The best way to celebrate Valentine’s Day is with wine and chocolate.
Well there is one chocolate sensory wheel. Three researchers from Ghent University in Belgium just published an article entitled “Development of a sensory wheel and lexicon for chocolate” in Food International.
The objective of their study was to create a list of sensory descriptors of chocolate based on consumer language. This lexicon includes descriptors of the appearance, aroma, taste, and texture of chocolate.
They worked with five groups of consumers (n = 48) who generated a total of 104 descriptors, after tasting a range of white, milk and dark chocolate samples.
They screened and grouped these words using the wine aroma wheel concept by arranging them in 3 tiers: the most generic terms in the center of the wheel and the more descriptive terms on the outer circle.
The final wheel includes 21 categories and 61 descriptors. The chocolate flavor wheel is available for download from the journal website.
Contrarily to the wine aroma wheel, this chocolate wheel enables you to describe the Appearance, Aroma, Flavor (Aroma in mouth, Taste), and the Texture of the chocolate
Let’s start with the texture, which counts three main categories:
Slow melting chocolate leaves you with lasting flavors in the mouth as well as a creamy mouth feel. Dry red wines will pair well by balancing the richness of the chocolate and help wash away the remaining chocolate in the mouth.
Crunchy and hard chocolate may need a sweet wine to help lubricate the mouth and enjoy both the wine and chocolate flavors.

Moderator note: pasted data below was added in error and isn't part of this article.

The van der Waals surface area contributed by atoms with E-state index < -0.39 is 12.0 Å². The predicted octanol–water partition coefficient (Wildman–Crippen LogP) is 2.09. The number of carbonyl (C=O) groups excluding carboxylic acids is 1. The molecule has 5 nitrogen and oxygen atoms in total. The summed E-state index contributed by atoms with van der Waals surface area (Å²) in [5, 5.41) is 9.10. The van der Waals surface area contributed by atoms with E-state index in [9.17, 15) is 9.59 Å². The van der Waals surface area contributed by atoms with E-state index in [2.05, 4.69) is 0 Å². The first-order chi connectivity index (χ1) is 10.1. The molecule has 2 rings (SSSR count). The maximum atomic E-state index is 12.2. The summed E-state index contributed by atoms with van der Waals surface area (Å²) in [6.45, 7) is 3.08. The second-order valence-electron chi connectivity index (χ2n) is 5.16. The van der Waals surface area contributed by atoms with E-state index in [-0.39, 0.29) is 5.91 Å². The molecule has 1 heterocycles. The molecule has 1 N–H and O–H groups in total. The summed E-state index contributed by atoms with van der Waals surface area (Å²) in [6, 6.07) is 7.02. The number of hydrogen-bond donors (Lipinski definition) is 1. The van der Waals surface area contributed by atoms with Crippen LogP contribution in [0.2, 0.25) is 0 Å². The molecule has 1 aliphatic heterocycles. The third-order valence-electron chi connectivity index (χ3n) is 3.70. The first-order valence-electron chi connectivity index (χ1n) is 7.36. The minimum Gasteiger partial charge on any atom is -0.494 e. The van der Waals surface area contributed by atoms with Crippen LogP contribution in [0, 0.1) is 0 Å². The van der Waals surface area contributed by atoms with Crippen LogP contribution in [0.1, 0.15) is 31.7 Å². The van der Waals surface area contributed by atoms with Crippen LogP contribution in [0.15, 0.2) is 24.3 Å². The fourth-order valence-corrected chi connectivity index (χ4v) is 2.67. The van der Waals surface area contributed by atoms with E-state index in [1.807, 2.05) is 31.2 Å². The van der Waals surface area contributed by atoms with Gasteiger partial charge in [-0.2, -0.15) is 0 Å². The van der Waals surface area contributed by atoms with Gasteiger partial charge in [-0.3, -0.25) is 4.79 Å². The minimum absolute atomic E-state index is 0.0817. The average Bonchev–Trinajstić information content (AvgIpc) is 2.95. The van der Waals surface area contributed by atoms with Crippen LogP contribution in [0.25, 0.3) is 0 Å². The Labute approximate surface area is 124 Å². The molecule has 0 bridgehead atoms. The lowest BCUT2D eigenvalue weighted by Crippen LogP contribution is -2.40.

Hard to bite chocolate tends to contain more cocoa and can be more bitter in taste.
Rich, smooth chocolate tends to contain more cocoa fat (or soy lecithin) and is also sweeter.
This is also why slightly sweeter wines (Late Harvest white wines) or wines with higher alcohol content (Port wines) will pair well with bitter chocolate, and drier wines such as Pinot Noir or Gamay will pair well with sweeter chocolate.
The Aroma and Flavor categories on the chocolate sensory wheel include five common categories: Dairy, Earthy, Floral, Fruity, and Sweet aromatics; Vegetal is a category represented only in aroma.
It is wise to pair wine and chocolate of similar flavor profiles, e.g. fruity chocolate with fruit forward wines. Pairing wines and chocolates with very dissonant flavors will create conflicting and chaotic perceptions in your mouth: imagine tasting an earthy wine with a milky chocolate.
My best personal experiences were pairing Port wine and dark chocolate, or Brandys with rich chocolate.
As always, Sparkling wine pairs well with chocolate desserts.
What is your favorite wine and chocolate pairing?
Please share it